This was an incomplete story about a new device which stimulates nerves in the spine to treat heart failure. To be fair, the reporter had a difficult mandate: covering a study which hasn’t been completed yet about a treatment that has never been tested in humans before. But when the evidence base is slim, it becomes even more important, in our view, to communicate the uncertainties surrounding the new approach and to provide a skeptical independent perspective. This story didn’t meet that standard.
The story did contain some useful information. But it failed to address almost all of our criteria – a reflection of our desire to see more caution about the very early state of development for the new device.
(This story was reviewed by two journalists and by a physician – a past president of the Society for Medical Decision Making and a Fellow of the American College of Physicians.)
This story could/should have explained what an early phase I trial means. It could/should have elaborated a bit on the long road to getting to a medical device approved. It could/should have explained that although this is the first patient, it likely would take many years before such a device comes to market and then only if the trials are successful – demonstrating both safety and effectiveness. The patient chosen for this study is clearly in the most advanced stage of heart failure, but there are many effective and life prolonging therapies for earlier stages and not all patients reach his stage. Readers and patients should be aware that there are many effective treatments and that not all patients end up on 7 drugs that are ineffective, and there are lifestyle and dietary changes that are known to be effective. This is not clear from the article – and so – it inadvertently disease mongers.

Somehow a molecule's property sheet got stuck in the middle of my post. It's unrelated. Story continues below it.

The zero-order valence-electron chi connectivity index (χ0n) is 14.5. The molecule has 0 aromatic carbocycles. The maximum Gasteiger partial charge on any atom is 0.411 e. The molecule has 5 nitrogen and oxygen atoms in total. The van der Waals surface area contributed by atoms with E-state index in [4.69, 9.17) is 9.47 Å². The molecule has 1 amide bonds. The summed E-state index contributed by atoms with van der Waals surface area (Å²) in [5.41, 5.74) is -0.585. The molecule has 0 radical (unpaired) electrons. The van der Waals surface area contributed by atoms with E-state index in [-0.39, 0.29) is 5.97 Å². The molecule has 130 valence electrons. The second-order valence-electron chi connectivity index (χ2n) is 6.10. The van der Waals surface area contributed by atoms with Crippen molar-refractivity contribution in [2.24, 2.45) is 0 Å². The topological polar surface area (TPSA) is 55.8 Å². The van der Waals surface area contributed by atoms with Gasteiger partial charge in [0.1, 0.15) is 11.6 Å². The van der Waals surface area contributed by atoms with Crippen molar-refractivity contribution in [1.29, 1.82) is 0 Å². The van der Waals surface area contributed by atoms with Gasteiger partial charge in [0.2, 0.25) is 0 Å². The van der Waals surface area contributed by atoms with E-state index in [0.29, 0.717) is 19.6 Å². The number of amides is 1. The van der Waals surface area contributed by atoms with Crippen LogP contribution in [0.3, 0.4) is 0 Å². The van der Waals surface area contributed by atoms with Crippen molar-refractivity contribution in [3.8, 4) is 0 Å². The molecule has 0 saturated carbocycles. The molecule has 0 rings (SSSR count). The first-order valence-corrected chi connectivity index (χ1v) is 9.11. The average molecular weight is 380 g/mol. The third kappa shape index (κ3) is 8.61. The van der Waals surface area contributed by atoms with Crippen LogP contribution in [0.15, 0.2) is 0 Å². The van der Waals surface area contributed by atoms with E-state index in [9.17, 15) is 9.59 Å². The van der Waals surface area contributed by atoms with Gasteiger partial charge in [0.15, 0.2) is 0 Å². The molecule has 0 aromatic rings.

There was no discussion of costs. With an approach that is this early in its development, we probably can’t expect an accurate price tag on this particular device. Nevertheless, to provide some context, the story could have easily offered information about the cost of similar neurostimulation devices used to treat pain and urinary incontinence.
The story frames the research through the experience of Mr. Hollis Bardwell, the first patient in the study to have a neurostimulation device implanted. The story tells us Mr. Bardwell is "looking forward to rocking and rolling again" — an optimistic outlook that will no doubt serve him well as a patient. But as readers, we want to and deserve to know whether Mr. Bardwell’s enthusiasm is justified, and unfortunately this story doesn’t provide a balanced perspective. As discussed above, the objectives of this phase 1 study are modest and include mostly safety-related assessments. And even if the study does report dramatic benefits for the device on heart function, we won’t know until larger studies are performed whether the results are broadly applicable to other patients with heart failure. By focusing on the experience of one patient and failing to mention the many hurdles that that lie ahead in the development of this device, the story paints an unacceptably rosy portrait of the technology.
No potential harms were mentioned — unacceptable when the whole point of the study being covered is to ensure the safety of the new device. Known complications of implanted neurostimulation devices include wound infections at the surgery site and breakdown of the device or hardware requiring reoperation. Since these devices have never been studied in advanced heart failure patients, we don’t know if these issues might cause more serious problems in these patients than they do in healthier populations where neurostimulation has been tried before.